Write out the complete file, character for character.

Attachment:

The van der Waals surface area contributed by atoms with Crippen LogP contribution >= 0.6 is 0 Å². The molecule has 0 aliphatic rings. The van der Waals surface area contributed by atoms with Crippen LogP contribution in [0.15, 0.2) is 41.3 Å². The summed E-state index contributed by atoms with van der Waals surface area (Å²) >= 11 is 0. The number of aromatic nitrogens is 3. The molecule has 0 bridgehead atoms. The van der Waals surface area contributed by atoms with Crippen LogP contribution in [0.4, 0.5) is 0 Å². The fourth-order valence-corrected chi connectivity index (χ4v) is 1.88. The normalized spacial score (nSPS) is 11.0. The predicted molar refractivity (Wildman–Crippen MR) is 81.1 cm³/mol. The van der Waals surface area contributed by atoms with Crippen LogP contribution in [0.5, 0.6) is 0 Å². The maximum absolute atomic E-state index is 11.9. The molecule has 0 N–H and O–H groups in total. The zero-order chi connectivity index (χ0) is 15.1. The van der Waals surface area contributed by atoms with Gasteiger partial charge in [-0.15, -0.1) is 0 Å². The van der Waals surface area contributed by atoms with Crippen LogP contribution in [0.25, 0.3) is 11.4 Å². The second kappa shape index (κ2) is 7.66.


The van der Waals surface area contributed by atoms with Crippen LogP contribution >= 0.6 is 0 Å². The molecule has 0 aliphatic rings. The van der Waals surface area contributed by atoms with Crippen LogP contribution in [0.15, 0.2) is 41.3 Å². The summed E-state index contributed by atoms with van der Waals surface area (Å²) >= 11 is 0. The number of aromatic nitrogens is 3. The molecule has 0 bridgehead atoms. The van der Waals surface area contributed by atoms with Crippen LogP contribution in [0.4, 0.5) is 0 Å². The fourth-order valence-corrected chi connectivity index (χ4v) is 1.88. The normalized spacial score (nSPS) is 11.0. The predicted molar refractivity (Wildman–Crippen MR) is 81.1 cm³/mol. The van der Waals surface area contributed by atoms with Crippen LogP contribution in [0.5, 0.6) is 0 Å². The maximum absolute atomic E-state index is 11.9. The molecule has 0 N–H and O–H groups in total. The zero-order chi connectivity index (χ0) is 15.1. The van der Waals surface area contributed by atoms with Gasteiger partial charge in [-0.15, -0.1) is 0 Å². The van der Waals surface area contributed by atoms with Crippen LogP contribution in [0.25, 0.3) is 11.4 Å². The second kappa shape index (κ2) is 7.66.